Günzburg (surname)

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Ginsberg, Ginsburg, Gensburg, Ginsburgh, Ginzberg, Ginzborg, and Ginzburg are variants of the same surname derived from the surname Günzburg, a surname of Bavarian origin.

History[edit]

The Günzburg (Cyrillic: Гинзбург, Гинцбург, Yiddish: גינצבורג, גינזבורג‎, Ginzburg, Gintsburg) family originated in the town of Günzburg, Bavaria. It is believed that the family went there from the city of Ulm, Württemberg, and that for this reason the best-known progenitor of the family and some of his immediate descendants, as well as certain others, called themselves "Ulma-Günzburg". ("Rabbi Jair Chajim Bacharach und Seine Ahnen", p. 45, Treves, 1894) proves that "Gunz" and "Gaunz" are simply variants of "Günzburg."

It is also an Ashkenazi Jewish surname. When, early in the emancipation period, the Jews of Russia and of Austria were ordered by their governments to adopt family names, it was natural that many of them should choose a name so respected and pleasing as that of Günzburg. There is on record a lawsuit instituted by Baer Günzburg of Grodno against a Jewish family of that city who had adopted the same name under the decree of 1804 (Maggid, "Toledot Mishpechoth Gintzburg," p. 239, St. Petersburg, 1899). The court sustained the right of Jewish families to adopt any name they chose, and the number of Günzburg families accordingly increased.

The name is composed of two German elements. Burg means "castle" or "citadel". This commonly was also used to describe a walled settlement or town, hence common usage in town names such as Hamburg (from Old German: Hammaburg, lit. "castle above the river bend").[1] Developments of the word include Bürger ("town dweller") or Bürgermeister ("town master" or "mayor"). The river name Günz is ultimately derived from the Indo-European root *gheu-, meaning "to pour". Thus, Günzburg refers to a "fortified town by the river Günz".[2]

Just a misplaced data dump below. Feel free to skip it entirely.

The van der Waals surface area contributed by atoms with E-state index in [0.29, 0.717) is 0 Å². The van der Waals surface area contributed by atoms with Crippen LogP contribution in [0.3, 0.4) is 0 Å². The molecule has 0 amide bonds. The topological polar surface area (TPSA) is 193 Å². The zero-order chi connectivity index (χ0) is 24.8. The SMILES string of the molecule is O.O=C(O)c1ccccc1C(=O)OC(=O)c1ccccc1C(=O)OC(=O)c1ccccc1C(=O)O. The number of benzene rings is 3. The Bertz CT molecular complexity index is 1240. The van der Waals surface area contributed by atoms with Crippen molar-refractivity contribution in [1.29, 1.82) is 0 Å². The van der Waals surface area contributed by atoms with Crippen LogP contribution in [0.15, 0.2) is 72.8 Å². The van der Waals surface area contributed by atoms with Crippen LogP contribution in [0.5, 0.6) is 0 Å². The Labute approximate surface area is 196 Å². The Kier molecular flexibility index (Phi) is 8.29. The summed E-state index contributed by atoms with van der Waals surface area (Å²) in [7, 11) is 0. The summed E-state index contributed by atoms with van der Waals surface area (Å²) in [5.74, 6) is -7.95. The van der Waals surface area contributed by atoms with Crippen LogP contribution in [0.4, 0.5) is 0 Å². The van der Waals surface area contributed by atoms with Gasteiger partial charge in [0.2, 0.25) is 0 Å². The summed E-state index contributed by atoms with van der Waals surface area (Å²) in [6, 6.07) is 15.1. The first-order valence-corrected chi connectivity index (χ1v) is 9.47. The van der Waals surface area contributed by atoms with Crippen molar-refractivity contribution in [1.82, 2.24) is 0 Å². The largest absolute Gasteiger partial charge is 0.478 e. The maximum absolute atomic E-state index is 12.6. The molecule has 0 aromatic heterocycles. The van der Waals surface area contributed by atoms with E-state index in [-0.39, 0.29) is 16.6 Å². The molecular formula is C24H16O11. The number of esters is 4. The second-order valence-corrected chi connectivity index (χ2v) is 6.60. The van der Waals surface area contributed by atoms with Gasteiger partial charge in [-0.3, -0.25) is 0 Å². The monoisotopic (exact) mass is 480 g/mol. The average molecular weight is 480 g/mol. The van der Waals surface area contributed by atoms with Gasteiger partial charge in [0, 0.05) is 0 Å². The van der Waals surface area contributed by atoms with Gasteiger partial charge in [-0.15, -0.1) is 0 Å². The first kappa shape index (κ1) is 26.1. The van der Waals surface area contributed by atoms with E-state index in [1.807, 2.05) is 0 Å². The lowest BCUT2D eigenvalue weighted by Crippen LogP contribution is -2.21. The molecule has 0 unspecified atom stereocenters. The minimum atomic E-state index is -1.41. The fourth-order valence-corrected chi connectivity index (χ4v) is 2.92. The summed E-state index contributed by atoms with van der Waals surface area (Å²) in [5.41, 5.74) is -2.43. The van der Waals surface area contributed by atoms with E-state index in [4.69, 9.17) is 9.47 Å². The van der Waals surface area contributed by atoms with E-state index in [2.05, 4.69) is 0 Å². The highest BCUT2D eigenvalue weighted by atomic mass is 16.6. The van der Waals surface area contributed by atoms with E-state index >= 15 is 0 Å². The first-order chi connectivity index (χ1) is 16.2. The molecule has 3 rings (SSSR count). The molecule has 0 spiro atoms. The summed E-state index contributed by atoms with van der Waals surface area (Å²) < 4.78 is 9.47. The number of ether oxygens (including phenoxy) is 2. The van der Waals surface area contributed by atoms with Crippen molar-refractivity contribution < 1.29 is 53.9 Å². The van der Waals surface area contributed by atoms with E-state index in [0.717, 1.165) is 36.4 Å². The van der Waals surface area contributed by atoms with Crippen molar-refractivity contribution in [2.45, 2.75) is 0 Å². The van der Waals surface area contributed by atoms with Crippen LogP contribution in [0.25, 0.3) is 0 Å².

Gunzburg[edit]

Ginsberg[edit]

Ginsburg[edit]

  • Benson Ginsburg (1918–2016), American behavior geneticist
  • Chad I. Ginsburg (born 1972), lead guitarist and mixer/producer of the modern rock band CKY
  • Charles Ginsburg (1920-1992), leader of a research team that developed one of the first practical videotape recorders
  • Charlotte Lucy Ginsburg, best known as Charlotte Gainsbourg (born 1971), English-French actress and singer-songwriter, daughter of Serge Gainsbourg
  • Christian David Ginsburg (1831–1914), Polish-UK Hebrew language scholar
  • Douglas H. Ginsburg (born 1946), Chief Judge of the United States Court of Appeals for the District of Columbia Circuit
  • Isaac Ginsburg (1886-1975) Lithuanian-born American ichthyologist
  • James Steven Ginsburg (born 1965), American classical music producer
  • Ruth Bader Ginsburg (born 1933), American jurist and United States Supreme Court justice
  • Saul Moiseyevich Ginsburg (1866-1940), Russian author and historian
  • Serge Gainsbourg, né Lucien Ginsburg, (1928–1991) French singer, songwriter, pianist, film composer, poet, painter, screenwriter, writer, actor and director
  • Seymour Ginsburg (1927–2004), computer science pioneer of automata, formal language, and database theories
  • William H. Ginsburg (1943-2013), American lawyer

Ginzburg[edit]

Other spellings[edit]

Gensburg[edit]

Ginsborg[edit]

Ginsbourg[edit]

  • Mark Ginsbourg, birth name of Mark Gayn (1902-1981), Russia-born American left-wing journalist

Ginsburgh[edit]

Ginzberg[edit]

  • Rabbi Louis Ginzberg (1873-1953), one of the outstanding Talmud scholars of the twentieth century.

Ginzborg[edit]


Ginsparg[edit]

References[edit]

  1. ^ Duden, Geographische Namen in Deutschland. - Mannheim, 1999. - p. 134
  2. ^ Duden, Geographische Namen in Deutschland. - Mannheim, 1999. - p. 130
  • Eisenstadt-Wiener, Da‘at (Czech: Qedošim), pp. 198–212, St. Petersburg, 1897–98;
  • Belinsohn, Shillume Emune Yisrael, Odessa, 1898;
  • Belinsohn, Ein Wort über die Familie Guenzburg, St. Petersburg, 1858. The chief source is Maggid's work, quoted above.
  •  This article incorporates text from a publication now in the public domainSinger, Isidore; et al., eds. (1901–1906). "Günzburg". The Jewish Encyclopedia. New York: Funk & Wagnalls.

See also[edit]